Longtime District-based filmmaker Aviva Kempner says a good Jewish film “is a good film by Jews, about or for Jews. But it’s also for the broader public as well.”
Kempner, the filmmaker known for “The Life and Times of Hank Greenberg,” “Yoo-Hoo, Mrs. Goldberg,” and “Rosenwald,” among others, also co-founded, with Miriam Mörsel Nathan, the Washington Jewish Film Festival. Headquartered at the Edlavitch DC Jewish Community Center, that first experimental D.C. Jewish Film Festival took place 30 years ago this month.
The film festival has evolved into the multifaceted arts program JxJ. This year’s event, beginning Dec. 3, is a virtual festival, due to the COVID-19 pandemic. All programming, including 21 feature-length films, two series of shorts, eight pre-recorded music concerts, 19 panel discussions and filmmaker talkbacks, can be accessed on digital devices.
When Mörsel Nathan and Kempner brainstormed about creating a Jewish film festival for the Washington region in the late 1980s, the only model was San Francisco’s, which today is considered the grandmother of Jewish film festivals. A key question the two considered was:
“What makes a film Jewish?”
“It had to be a professional endeavor, of course,” Mörsel Nathan says. “But programmatically, we had a broad definition of the defining vision of the festival: it came down to the subject matter that would be relevant to the Jewish experience.”
From that first festival held at the Biograph Theater, Mörsel Nathan and Kempner focused on Jewish history, Jewish culture, social justice, relationships between various religious groups within and outside of Judaism, Israel and stories of often unsung Jewish heroes.
“It didn’t have to be overtly Jewish,” she says, “and sometimes we selected films you really had to think about it, but there was always something that I felt was relevant to the Jewish experience.”
Ilya Tovbis, current artistic and managing director of JxJ, says about the goal of the Washington Jewish film and music festival, “We’re looking at and experiencing the full breadth of the Jewish experience and identity through film, music and occasionally other components.”
That ethos is evident this year with films like Dani Menken’s “Aulcie,” a Hebrew-English documentary about Harlem-raised pro-basketball player Aulcie Perry, who led Israel’s Maccabi Tel Aviv team to its first European championship, then became an Israeli citizen.
After becoming consumed by a drug habit, he reinvented himself. Kempner put this one on her short list to watch this year, noting a bit of a parallel in the Washington Wizards recent signing of Israeli basketball player Deni Avdija.
Mörsel Nathan enjoys documentaries, and among her top picks this year is director Shari Rogers’ “Shared Legacies: The African American-Jewish Civil Rights Alliance,” which revisits the historic and longstanding bond between African-American and Jewish leaders.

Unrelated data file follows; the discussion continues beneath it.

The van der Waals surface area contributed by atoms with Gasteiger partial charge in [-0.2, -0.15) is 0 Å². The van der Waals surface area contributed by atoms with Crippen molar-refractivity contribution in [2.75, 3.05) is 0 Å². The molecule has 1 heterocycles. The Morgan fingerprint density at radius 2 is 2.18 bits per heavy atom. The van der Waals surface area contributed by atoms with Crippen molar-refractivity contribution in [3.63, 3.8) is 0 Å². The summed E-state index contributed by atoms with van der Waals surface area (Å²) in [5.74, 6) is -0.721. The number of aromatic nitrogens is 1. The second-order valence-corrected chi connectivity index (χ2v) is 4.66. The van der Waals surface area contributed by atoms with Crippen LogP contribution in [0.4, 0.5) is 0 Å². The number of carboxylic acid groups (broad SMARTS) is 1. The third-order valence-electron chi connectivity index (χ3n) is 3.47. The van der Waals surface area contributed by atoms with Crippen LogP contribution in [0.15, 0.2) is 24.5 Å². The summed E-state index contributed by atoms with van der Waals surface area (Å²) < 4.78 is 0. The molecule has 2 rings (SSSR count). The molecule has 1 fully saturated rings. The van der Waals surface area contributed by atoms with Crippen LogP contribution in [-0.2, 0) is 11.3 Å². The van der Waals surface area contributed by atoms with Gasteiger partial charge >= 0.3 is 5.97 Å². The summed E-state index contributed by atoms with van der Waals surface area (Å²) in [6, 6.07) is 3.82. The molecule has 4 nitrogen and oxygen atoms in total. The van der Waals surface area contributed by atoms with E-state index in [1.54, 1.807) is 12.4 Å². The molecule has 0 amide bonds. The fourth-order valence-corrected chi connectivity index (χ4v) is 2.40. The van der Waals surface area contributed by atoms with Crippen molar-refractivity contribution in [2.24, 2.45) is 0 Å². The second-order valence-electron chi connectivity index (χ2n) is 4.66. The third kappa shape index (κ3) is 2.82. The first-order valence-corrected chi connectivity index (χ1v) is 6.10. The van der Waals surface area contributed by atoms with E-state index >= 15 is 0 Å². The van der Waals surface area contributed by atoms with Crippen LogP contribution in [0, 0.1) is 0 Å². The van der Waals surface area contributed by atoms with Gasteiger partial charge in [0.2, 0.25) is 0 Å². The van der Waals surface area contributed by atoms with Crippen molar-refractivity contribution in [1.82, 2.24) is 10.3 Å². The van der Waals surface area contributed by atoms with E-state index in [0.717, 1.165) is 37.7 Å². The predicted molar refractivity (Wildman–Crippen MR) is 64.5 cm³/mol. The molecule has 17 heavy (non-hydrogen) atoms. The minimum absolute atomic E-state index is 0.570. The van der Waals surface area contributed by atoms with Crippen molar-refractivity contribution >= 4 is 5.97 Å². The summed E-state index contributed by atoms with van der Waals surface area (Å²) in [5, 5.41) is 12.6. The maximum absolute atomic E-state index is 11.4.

Also among Mörsel Nathan’s picks are “Ma’abarot: The Israeli Transit Camps,” director Dina Zvi Riklis’s look at Israel’s controversial resettlement program for 300,000 Jews from primarily Arab lands between 1948 and 1952; and, on the lighter side, she’s curious about Amy Geller and Gerald Peary’s “The Rabbi Goes West,” a Lubavitch rabbi’s fish-out-of-water tale detailing his move from Brooklyn to Bozeman, Mont.
Kempner keeps up with her filmmaker colleagues and friends by often screening two films a day, amounting to hundreds of movies each year. On her JxJ program list, she is looking forward to watching “Asia,” Ruthy Pribar’s drama about a free-spirited mother and her increasingly independent teenage daughter, played by actor Shira Haas, admired for her work in “Shtisel” and “Unorthodox.”
While both Kempner and Mörsel Nathan will miss the in-person film-going experience this year, Kempner recommends taking the virtual JxJ experience seriously, even at home.
“I’m a filmmaker professionally, so I have a big screen in my living room,” she says. “But even at home, you shouldn’t be multitasking or watching on your laptop.”
2020 JxJ Virtual Festival, Dec. 3-10, presented by the Edlavitch DCJewish Community Center, in partnership with Bender Jewish Community Center Greater Washington and Pozez Jewish Community Center of Northern Virginia. For festival information and tickets, visit jxjdc.org.
More than just movies
Beyond film, JxJ is showcasing musical genres from classical to funk, jazz to rock, klezmer to world in professionally pre-recorded concerts. Local artists in the mix include jazz and klezmer clarinetist Seth Kibel, joined by his 15-year-old son, pianist Will Kibel. Baltimore’s Sonia Rutstein of SONiA disappear fear is a singer composer who frequently addresses humanitarian causes in her multi-genre, multi-lingual songs; she has also recorded a special concert for JxJ. And Moscow-born, Gaithersburg-based Vladimir Fridman recorded a program that draws on his background as a classically trained guitarist, while also dipping into his klezmer and jazz repertoires.